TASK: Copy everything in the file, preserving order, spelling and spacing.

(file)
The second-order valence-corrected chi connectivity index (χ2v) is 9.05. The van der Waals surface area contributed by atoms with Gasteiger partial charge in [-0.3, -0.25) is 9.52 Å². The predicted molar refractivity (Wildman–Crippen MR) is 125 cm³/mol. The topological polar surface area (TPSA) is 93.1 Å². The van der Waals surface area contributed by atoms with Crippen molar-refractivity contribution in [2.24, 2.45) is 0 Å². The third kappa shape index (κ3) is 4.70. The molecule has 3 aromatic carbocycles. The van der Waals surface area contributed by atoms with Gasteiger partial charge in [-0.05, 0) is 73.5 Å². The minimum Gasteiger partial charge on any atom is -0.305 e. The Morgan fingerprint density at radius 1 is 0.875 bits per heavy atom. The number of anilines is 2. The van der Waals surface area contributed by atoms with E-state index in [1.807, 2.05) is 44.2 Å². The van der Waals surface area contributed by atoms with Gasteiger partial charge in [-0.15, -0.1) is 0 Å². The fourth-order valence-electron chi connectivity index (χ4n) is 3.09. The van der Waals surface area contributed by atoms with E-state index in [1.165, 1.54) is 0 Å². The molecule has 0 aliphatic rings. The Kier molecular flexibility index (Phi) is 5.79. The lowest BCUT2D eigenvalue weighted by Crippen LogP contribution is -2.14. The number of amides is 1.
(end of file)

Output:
The second-order valence-corrected chi connectivity index (χ2v) is 9.05. The van der Waals surface area contributed by atoms with Gasteiger partial charge in [-0.3, -0.25) is 9.52 Å². The predicted molar refractivity (Wildman–Crippen MR) is 125 cm³/mol. The topological polar surface area (TPSA) is 93.1 Å². The van der Waals surface area contributed by atoms with Crippen molar-refractivity contribution in [2.24, 2.45) is 0 Å². The third kappa shape index (κ3) is 4.70. The molecule has 3 aromatic carbocycles. The van der Waals surface area contributed by atoms with Gasteiger partial charge in [-0.05, 0) is 73.5 Å². The minimum Gasteiger partial charge on any atom is -0.305 e. The Morgan fingerprint density at radius 1 is 0.875 bits per heavy atom. The number of anilines is 2. The van der Waals surface area contributed by atoms with E-state index in [1.807, 2.05) is 44.2 Å². The van der Waals surface area contributed by atoms with Gasteiger partial charge in [-0.15, -0.1) is 0 Å². The fourth-order valence-electron chi connectivity index (χ4n) is 3.09. The van der Waals surface area contributed by atoms with E-state index in [1.165, 1.54) is 0 Å². The molecule has 0 aliphatic rings. The Kier molecular flexibility index (Phi) is 5.79. The lowest BCUT2D eigenvalue weighted by Crippen LogP contribution is -2.14. The number of amides is 1.